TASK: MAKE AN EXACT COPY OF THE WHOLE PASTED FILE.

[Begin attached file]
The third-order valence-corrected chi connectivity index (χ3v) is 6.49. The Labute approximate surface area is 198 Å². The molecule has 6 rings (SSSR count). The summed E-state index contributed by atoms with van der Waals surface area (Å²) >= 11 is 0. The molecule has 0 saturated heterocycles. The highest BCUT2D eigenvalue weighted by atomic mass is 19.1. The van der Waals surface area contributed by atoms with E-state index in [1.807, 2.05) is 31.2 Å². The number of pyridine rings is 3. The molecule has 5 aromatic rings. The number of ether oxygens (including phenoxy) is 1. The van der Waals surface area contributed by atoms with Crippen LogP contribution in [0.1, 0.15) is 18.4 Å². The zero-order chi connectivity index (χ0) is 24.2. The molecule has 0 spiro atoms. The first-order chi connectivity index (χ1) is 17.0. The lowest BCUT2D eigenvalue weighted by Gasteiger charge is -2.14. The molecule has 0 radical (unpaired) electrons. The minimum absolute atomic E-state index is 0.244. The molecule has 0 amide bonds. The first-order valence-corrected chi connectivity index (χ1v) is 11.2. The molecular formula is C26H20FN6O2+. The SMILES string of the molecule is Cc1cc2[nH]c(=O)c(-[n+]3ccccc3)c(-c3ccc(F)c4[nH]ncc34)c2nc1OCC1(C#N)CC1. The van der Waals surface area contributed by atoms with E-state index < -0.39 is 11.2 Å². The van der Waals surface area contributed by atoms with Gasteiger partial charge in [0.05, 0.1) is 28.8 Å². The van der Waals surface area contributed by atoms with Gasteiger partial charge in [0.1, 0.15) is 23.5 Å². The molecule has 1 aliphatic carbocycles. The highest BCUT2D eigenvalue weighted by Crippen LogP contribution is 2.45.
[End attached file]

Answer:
The third-order valence-corrected chi connectivity index (χ3v) is 6.49. The Labute approximate surface area is 198 Å². The molecule has 6 rings (SSSR count). The summed E-state index contributed by atoms with van der Waals surface area (Å²) >= 11 is 0. The molecule has 0 saturated heterocycles. The highest BCUT2D eigenvalue weighted by atomic mass is 19.1. The van der Waals surface area contributed by atoms with E-state index in [1.807, 2.05) is 31.2 Å². The number of pyridine rings is 3. The molecule has 5 aromatic rings. The number of ether oxygens (including phenoxy) is 1. The van der Waals surface area contributed by atoms with Crippen LogP contribution in [0.1, 0.15) is 18.4 Å². The zero-order chi connectivity index (χ0) is 24.2. The molecule has 0 spiro atoms. The first-order chi connectivity index (χ1) is 17.0. The lowest BCUT2D eigenvalue weighted by Gasteiger charge is -2.14. The molecule has 0 radical (unpaired) electrons. The minimum absolute atomic E-state index is 0.244. The molecule has 0 amide bonds. The first-order valence-corrected chi connectivity index (χ1v) is 11.2. The molecular formula is C26H20FN6O2+. The SMILES string of the molecule is Cc1cc2[nH]c(=O)c(-[n+]3ccccc3)c(-c3ccc(F)c4[nH]ncc34)c2nc1OCC1(C#N)CC1. The van der Waals surface area contributed by atoms with E-state index < -0.39 is 11.2 Å². The van der Waals surface area contributed by atoms with Gasteiger partial charge in [0.05, 0.1) is 28.8 Å². The van der Waals surface area contributed by atoms with Gasteiger partial charge in [0.1, 0.15) is 23.5 Å². The molecule has 1 aliphatic carbocycles. The highest BCUT2D eigenvalue weighted by Crippen LogP contribution is 2.45.